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Three doses of Pfizer jab can ‘neutralise’ Omicron variant, lab test shows

Three shots of the Pfizer/BioNTech COVID-19 vaccine has been shown to generate a neutralising effect against the new Omicron variant in a laboratory test.

The vaccine manufacturers released their first joint statement regarding the likely efficacy of their shot against Omicron on Wednesday.

They claimed that two vaccine doses resulted in significantly lower neutralising antibodies, but that a third dose increased the neutralising antibodies by a factor of 25.

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The variant was first detected in South Africa
Image: The Omicron variant was first detected in South Africa

If needed, they can deliver a vaccine specifically for Omicron by March 2022, they added.

The research found that blood obtained from people that had their third booster shot a month ago neutralised the Omicron variant about as effectively as blood after two doses fought off the original virus – which was first identified in China.

“Although two doses of the vaccine may still offer protection against severe disease caused by the Omicron strain, it’s clear from these preliminary data that protection is improved with a third dose of our vaccine,” said Pfizer chief executive Albert Bourla.

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“Ensuring as many people as possible are fully vaccinated with the first two dose series and a booster remains the best course of action to prevent the spread of COVID-19.”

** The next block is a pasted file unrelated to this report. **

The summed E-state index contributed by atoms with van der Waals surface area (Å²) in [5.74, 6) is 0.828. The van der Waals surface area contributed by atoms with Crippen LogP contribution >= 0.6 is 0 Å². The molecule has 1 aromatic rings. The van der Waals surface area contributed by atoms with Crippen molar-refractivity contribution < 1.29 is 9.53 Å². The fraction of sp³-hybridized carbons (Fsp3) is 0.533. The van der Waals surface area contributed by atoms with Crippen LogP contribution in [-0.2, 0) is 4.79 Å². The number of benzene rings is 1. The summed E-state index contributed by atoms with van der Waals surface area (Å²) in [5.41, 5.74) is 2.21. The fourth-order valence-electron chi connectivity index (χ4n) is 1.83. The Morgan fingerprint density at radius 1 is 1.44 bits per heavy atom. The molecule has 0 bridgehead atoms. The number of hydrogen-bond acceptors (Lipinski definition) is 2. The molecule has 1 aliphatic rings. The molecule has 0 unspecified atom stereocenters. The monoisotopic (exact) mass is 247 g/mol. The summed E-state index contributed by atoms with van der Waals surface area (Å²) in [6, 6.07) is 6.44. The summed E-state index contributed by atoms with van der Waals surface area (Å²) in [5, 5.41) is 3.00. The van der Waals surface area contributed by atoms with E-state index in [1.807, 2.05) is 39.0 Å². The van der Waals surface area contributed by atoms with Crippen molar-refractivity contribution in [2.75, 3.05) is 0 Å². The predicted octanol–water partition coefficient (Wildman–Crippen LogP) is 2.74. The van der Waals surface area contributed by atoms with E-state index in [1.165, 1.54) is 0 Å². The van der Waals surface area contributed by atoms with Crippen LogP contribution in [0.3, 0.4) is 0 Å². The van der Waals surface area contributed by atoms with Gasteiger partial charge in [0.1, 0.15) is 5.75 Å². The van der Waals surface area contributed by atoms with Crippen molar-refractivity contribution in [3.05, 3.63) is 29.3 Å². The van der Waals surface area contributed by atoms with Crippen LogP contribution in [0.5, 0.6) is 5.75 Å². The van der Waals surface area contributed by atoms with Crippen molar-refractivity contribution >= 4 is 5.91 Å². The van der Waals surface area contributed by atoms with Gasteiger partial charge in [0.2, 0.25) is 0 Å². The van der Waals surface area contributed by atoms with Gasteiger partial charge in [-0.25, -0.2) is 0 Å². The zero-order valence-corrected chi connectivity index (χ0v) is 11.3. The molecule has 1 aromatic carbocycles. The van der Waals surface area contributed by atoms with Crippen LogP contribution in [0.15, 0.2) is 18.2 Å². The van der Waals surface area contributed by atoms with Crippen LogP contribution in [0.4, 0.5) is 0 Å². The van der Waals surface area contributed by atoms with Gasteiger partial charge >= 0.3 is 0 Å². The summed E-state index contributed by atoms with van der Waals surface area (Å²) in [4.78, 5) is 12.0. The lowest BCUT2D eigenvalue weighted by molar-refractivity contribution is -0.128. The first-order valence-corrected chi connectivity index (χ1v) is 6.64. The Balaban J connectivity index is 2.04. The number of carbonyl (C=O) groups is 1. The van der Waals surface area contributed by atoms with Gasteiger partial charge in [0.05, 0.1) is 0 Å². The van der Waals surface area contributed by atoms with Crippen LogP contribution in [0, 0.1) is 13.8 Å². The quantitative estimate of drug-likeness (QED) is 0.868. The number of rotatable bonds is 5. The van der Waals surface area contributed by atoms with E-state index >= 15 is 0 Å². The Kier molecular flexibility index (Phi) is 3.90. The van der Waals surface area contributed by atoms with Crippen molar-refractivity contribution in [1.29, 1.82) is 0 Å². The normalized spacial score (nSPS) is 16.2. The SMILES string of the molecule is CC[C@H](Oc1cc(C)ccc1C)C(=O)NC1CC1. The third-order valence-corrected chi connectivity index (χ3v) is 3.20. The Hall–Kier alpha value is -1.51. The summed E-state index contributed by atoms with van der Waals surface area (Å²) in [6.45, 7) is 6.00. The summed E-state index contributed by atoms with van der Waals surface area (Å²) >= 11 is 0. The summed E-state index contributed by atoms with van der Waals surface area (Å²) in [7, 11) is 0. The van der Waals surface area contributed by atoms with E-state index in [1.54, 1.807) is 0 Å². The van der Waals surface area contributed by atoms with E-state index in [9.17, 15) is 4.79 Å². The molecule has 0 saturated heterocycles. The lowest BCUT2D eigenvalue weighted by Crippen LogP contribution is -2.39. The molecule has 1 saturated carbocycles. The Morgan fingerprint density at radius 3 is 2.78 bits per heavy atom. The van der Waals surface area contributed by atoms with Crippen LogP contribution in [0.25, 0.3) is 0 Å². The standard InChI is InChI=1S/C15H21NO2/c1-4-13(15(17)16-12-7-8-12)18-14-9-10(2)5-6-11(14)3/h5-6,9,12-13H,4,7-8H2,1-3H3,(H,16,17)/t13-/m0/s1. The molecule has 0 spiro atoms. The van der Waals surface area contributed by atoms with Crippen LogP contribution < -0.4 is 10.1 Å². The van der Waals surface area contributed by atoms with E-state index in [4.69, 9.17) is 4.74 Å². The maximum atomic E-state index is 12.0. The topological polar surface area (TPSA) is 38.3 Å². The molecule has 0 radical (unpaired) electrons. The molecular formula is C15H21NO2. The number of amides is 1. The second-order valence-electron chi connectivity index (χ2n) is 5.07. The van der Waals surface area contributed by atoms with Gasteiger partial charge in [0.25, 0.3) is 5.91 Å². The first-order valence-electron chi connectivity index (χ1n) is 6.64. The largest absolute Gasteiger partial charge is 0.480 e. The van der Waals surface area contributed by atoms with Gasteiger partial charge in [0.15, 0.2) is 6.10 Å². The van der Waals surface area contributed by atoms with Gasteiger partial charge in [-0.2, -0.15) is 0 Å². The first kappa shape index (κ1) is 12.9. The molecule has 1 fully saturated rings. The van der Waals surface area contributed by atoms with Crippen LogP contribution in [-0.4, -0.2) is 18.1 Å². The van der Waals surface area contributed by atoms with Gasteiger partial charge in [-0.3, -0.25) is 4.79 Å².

BioNTech boss Ugur Sahin added that the latest data indicates that a third dose “could still offer a sufficient level of protection from disease of any severity caused by the Omicron variant”.

He continued: “Broad vaccination and booster campaigns around the world could help us to better protect people everywhere and to get through the winter season.”

Omicron may be more infectious – but do we need to worry if it causes less severe disease?

Shoppers wear masks in Canterbury, Kent, as further measures to contain the spread of the Omicron Covid-19 variant are enforced. Picture date: Tuesday November 30, 2021.
Image: Shoppers wear masks in Kent as further measures to contain the spread of Omicron are enforced

Omicron concerns

The Omicron strain was first detected in southern Africa last month, triggering alarms around the world of another surge in infections.

More than two dozen countries from Japan to the US have reported cases.

Last month, the World Health Organization (WHO) classified Omicron as a “variant of concern,” but said there was no evidence to support the need for new vaccines specifically designed to tackle it, despite its many mutations.

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The new strain sparked fears that existing COVID-19 vaccines and treatments could be less effective against it.

The latest findings from Pfizer-BioNTech are broadly in line with a preliminary study published by researchers South Africa’s National Institute for Communicable Diseases this week, which suggested Omicron was able to evade some immunity, but existing vaccines should still protect against severe disease and death.

However, a lab analysis at the university hospital of Frankfurt, Germany, discovered a reduced antibody response to Omicron even after three doses.

What other vaccine manufacturers are saying

Moderna’s Stephane Bancel has warned that the current vaccines are unlikely to be as effective against the Omicron variant as they were against the original strain.

The US company has said a new vaccine tailored for Omicron should be available by March next year.

Meanwhile, Johnson & Johnson said it was testing blood serum from participants in various trials to look for neutralising activity against Omicron, as well as pursuing a specific vaccine against the strain.

AstraZeneca said it was examining the impact of Omicron on its jab, which was developed with Oxford University, as well as its antibody cocktail, saying it was hopeful its combination drug would retain efficacy.